Indigenous Knowledge Perceptions and Development Practice in Northern Malawi: Lessons from Small-Scale Farmers' Agricultural Practices

Indigenous Knowledge Perceptions and Development Practice in Northern Malawi: Lessons from Small-Scale Farmers' Agricultural Practices

Boyson Henry Zondiwe Moyo (Lilongwe University of Agriculture and Natural Resources, Malawi) and Dumisani Z. Moyo (Lilongwe University of Agriculture and Natural Resources, Malawi)
DOI: 10.4018/978-1-5225-0838-0.ch015
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This chapter discusses contested issues in development related to Indigenous knowledge, and conventional development practice and theory. Drawing on findings from triangulated field research including interviews with farmers and experts, participant and field observations, focus group discussions, and soil sampling; this chapter argues that although development aims at improving the quality of life of people concerned, the understanding of such improved life quality is different between local people and development experts. Experts emphasize economic growth as measured by per capita income, which is sometimes inadequate in explaining local people's understanding of development. The findings of the study lay bare the underlying values of local farmers in northern Malawi that contribute to improving quality of life and living standards. Indigenous knowledge developed by farmers shows that progress is understood in terms of adequate food, fresh tasty value-laden food available for consumption and utilizing more than one part of the crops grown, and not just adequate income.
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Indigenous Knowledge Vs. Western Ways Of Knowing

Rural communities in both developing and developed countries have an extensive base of widely available knowledge which is indigenous knowledge (Lwoga, 2011; Riseth, 2007) that can be at variance with a body of knowledge generated by scientists referred to as western knowledge in its widest sense (see Agrawal, 1995). The importance, relevance and use of Indigenous knowledge in development theory and practice have been demonstrated by many development experts such as Briggs, Sharp, Yacoub, Hamed and Roe (2007), Chambers (1983; 1993), Orr, Mwale, Ritchie and Lawaon-McDowall (2000), Peters (2002), and Sillitoe (1998). The World Bank (1998; 2007) also acknowledges the importance of local knowledge in achieving progress in rural development. However, some of the importance and relevance of Indigenous knowledge in development is based on western ways of knowing as depicted in the term Indigenous technical knowledge (Lado, 2004). Briggs et al. (2007) and Briggs and Moyo (2012) have suggested that Indigenous technical knowledge including Indigenous environmental knowledge be reconceptualised, improved and re-worked so that it can be more valuable at individual level, over time and space leading to development in practice.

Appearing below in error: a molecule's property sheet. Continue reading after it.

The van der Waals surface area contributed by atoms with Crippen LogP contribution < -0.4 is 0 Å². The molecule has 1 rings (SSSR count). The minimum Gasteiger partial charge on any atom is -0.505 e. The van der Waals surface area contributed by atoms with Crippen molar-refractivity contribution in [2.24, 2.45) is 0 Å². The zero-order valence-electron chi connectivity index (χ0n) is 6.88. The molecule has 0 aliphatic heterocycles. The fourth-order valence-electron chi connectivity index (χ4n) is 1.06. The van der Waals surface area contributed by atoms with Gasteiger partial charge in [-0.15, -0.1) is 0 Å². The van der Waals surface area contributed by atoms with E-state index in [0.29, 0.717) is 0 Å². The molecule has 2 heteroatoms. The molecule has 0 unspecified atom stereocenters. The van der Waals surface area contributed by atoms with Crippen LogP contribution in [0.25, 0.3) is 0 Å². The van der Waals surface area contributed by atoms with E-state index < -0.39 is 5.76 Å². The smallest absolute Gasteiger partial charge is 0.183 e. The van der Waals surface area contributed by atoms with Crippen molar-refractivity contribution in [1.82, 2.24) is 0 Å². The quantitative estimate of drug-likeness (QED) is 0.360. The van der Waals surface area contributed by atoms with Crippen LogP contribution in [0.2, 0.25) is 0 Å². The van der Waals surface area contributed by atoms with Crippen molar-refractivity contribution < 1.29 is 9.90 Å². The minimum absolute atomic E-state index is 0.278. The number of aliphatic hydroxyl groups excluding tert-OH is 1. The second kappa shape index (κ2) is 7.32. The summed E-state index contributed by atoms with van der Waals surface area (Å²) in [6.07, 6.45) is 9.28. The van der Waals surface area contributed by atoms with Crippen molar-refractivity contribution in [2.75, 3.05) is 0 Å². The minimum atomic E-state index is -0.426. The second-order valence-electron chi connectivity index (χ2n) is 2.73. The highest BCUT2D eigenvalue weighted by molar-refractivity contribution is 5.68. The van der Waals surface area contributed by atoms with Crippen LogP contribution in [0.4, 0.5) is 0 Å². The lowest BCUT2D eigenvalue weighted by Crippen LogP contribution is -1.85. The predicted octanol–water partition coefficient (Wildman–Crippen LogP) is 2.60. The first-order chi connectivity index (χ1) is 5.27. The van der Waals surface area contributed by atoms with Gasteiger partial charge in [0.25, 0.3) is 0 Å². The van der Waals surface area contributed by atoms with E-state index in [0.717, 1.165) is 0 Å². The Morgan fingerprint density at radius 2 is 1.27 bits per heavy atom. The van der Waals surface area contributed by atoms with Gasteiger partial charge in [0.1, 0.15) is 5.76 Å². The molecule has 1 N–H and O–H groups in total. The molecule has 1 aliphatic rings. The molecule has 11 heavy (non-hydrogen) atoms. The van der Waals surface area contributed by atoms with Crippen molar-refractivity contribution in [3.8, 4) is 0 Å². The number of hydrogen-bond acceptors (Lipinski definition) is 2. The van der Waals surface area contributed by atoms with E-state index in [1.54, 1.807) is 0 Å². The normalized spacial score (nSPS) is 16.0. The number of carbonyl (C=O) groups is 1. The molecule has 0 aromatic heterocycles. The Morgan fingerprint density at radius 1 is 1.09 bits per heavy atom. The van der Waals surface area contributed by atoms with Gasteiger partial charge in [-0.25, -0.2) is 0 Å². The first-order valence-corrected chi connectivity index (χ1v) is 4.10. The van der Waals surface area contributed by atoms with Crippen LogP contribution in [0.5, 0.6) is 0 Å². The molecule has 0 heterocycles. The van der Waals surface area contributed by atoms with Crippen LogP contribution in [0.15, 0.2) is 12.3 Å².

Krätli (2008) notes that in a Sahelian ecosystem, with temperatures up and above fifty degrees centigrade at the peak of a nine-month-long dry season, where it is difficult to feed even sheep and goats, the WoDaaBe herders breed the largest cattle in West Africa. This is despite the unforgiving nature posing a challenge of breeding animals whose feeding requirements (given their size) are out of proportion with the capacity of the pastures. The WoDaaBe herders demonstrate development of a special livestock breed suitable for their specific environment that seems to be at odds with the scientific understanding related to adaptation of livestock to adverse (hot low feed available) climatic conditions that would otherwise favour a smaller type of livestock breeds. Development is seen here under indigenous knowledge in creating a livestock breed. In western knowledge creation of a breed is associated with scientific knowledge in breeding either in livestock or plants trained in western ways of knowing and such practices and training are directly related to and represent development.

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